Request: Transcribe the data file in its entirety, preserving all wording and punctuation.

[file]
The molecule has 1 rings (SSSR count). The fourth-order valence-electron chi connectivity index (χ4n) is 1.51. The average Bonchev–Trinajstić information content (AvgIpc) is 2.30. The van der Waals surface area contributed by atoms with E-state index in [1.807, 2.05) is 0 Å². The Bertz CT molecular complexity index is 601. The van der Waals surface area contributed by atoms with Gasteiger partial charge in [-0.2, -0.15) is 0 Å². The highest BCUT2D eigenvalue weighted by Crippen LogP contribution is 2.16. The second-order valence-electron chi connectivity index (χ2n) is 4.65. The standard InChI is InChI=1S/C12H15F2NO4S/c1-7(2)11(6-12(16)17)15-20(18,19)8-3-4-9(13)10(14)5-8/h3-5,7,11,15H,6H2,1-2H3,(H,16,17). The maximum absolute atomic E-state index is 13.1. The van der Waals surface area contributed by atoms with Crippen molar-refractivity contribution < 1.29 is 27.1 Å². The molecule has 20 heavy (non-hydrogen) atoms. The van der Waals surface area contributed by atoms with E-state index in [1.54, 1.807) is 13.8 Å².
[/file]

The molecule has 1 rings (SSSR count). The fourth-order valence-electron chi connectivity index (χ4n) is 1.51. The average Bonchev–Trinajstić information content (AvgIpc) is 2.30. The van der Waals surface area contributed by atoms with E-state index in [1.807, 2.05) is 0 Å². The Bertz CT molecular complexity index is 601. The van der Waals surface area contributed by atoms with Gasteiger partial charge in [-0.2, -0.15) is 0 Å². The highest BCUT2D eigenvalue weighted by Crippen LogP contribution is 2.16. The second-order valence-electron chi connectivity index (χ2n) is 4.65. The standard InChI is InChI=1S/C12H15F2NO4S/c1-7(2)11(6-12(16)17)15-20(18,19)8-3-4-9(13)10(14)5-8/h3-5,7,11,15H,6H2,1-2H3,(H,16,17). The maximum absolute atomic E-state index is 13.1. The van der Waals surface area contributed by atoms with Crippen molar-refractivity contribution < 1.29 is 27.1 Å². The molecule has 20 heavy (non-hydrogen) atoms. The van der Waals surface area contributed by atoms with E-state index in [1.54, 1.807) is 13.8 Å².